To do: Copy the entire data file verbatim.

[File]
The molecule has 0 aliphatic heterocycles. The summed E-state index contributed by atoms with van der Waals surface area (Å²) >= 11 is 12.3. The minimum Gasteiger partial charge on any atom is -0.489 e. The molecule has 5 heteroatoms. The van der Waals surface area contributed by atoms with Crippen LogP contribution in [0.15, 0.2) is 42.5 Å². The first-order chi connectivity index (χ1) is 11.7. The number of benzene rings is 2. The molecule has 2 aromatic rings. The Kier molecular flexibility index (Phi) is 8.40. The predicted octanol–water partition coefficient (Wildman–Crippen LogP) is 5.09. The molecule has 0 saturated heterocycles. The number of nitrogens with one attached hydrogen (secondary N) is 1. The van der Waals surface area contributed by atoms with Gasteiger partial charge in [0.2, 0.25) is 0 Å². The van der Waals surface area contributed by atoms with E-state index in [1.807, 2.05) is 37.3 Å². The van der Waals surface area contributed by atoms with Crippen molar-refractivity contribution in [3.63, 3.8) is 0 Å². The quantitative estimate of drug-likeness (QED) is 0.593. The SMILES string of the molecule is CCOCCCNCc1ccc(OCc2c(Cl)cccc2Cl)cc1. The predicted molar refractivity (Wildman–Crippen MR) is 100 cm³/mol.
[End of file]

The molecule has 0 aliphatic heterocycles. The summed E-state index contributed by atoms with van der Waals surface area (Å²) >= 11 is 12.3. The minimum Gasteiger partial charge on any atom is -0.489 e. The molecule has 5 heteroatoms. The van der Waals surface area contributed by atoms with Crippen LogP contribution in [0.15, 0.2) is 42.5 Å². The first-order chi connectivity index (χ1) is 11.7. The number of benzene rings is 2. The molecule has 2 aromatic rings. The Kier molecular flexibility index (Phi) is 8.40. The predicted octanol–water partition coefficient (Wildman–Crippen LogP) is 5.09. The molecule has 0 saturated heterocycles. The number of nitrogens with one attached hydrogen (secondary N) is 1. The van der Waals surface area contributed by atoms with Gasteiger partial charge in [0.2, 0.25) is 0 Å². The van der Waals surface area contributed by atoms with E-state index in [1.807, 2.05) is 37.3 Å². The van der Waals surface area contributed by atoms with Crippen molar-refractivity contribution in [3.63, 3.8) is 0 Å². The quantitative estimate of drug-likeness (QED) is 0.593. The SMILES string of the molecule is CCOCCCNCc1ccc(OCc2c(Cl)cccc2Cl)cc1. The predicted molar refractivity (Wildman–Crippen MR) is 100 cm³/mol.